Chart of the Day: Transit Use per capita for Global Metros

I’m going through some really old chart links in my “Charts/Maps” folder, I don’t know why. Here’s one from that shows public transit usage versus urban “service area populations” for different cities.

(Twin Cities isn’t on here, but you get the idea)


Canadian cities have much higher per-capita transit ridership, according to Vox, even for “comparable” cities like Vancouver/Seattle or Calgary/Portland.  Here’s the point:

Although history and geography are partly to blame, there’s a deeper reason why American public transportation is so terrible. European, Asian, and Canadian cities treat it as a vital public utility. Most American policymakers — and voters — see transit as a social welfare program.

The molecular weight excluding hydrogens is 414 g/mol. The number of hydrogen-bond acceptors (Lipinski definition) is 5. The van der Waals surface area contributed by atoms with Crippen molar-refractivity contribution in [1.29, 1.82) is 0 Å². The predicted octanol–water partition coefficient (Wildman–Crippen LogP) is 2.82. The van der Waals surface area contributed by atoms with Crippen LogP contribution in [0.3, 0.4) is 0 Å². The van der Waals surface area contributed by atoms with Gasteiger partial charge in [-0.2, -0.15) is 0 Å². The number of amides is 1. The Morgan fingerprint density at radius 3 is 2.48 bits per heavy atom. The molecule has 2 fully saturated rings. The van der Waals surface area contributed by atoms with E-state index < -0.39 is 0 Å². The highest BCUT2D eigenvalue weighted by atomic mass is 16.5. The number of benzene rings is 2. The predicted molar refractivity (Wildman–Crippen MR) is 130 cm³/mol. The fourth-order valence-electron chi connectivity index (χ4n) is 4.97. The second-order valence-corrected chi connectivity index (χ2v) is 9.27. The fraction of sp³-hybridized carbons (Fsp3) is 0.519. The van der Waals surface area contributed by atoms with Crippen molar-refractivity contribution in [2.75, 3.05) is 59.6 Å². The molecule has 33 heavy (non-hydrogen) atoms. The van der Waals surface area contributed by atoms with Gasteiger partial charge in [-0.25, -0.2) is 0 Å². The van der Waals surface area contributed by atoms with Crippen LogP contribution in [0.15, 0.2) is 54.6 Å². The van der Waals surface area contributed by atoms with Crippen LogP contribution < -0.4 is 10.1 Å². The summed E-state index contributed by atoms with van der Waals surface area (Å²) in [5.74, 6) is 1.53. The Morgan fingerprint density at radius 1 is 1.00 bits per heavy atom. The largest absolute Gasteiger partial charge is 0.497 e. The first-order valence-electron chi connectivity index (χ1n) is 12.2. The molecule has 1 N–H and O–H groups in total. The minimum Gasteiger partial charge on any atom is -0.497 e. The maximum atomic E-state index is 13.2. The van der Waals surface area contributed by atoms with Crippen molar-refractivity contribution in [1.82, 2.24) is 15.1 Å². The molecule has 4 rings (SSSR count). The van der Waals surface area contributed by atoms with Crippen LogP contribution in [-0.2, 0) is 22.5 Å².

That is absolutely the case here in the Twin Cities as well, and you can see that in the proposed budget cuts to transit that are in place for the 2019 budget year.

This is old data, and things are changing, but not that much.

Bill Lindeke

About Bill Lindeke

Pronouns: he/him

Bill Lindeke has writing blogging about sidewalks and cities since 2005, ever since he read Jane Jacobs. He is a lecturer in Urban Studies at the University of Minnesota Geography Department, the Cityscape columnist at Minnpost, and has written multiple books on local urban history. He was born in Minneapolis, but has spent most of his time in St Paul. Check out Twitter @BillLindeke or on Facebook.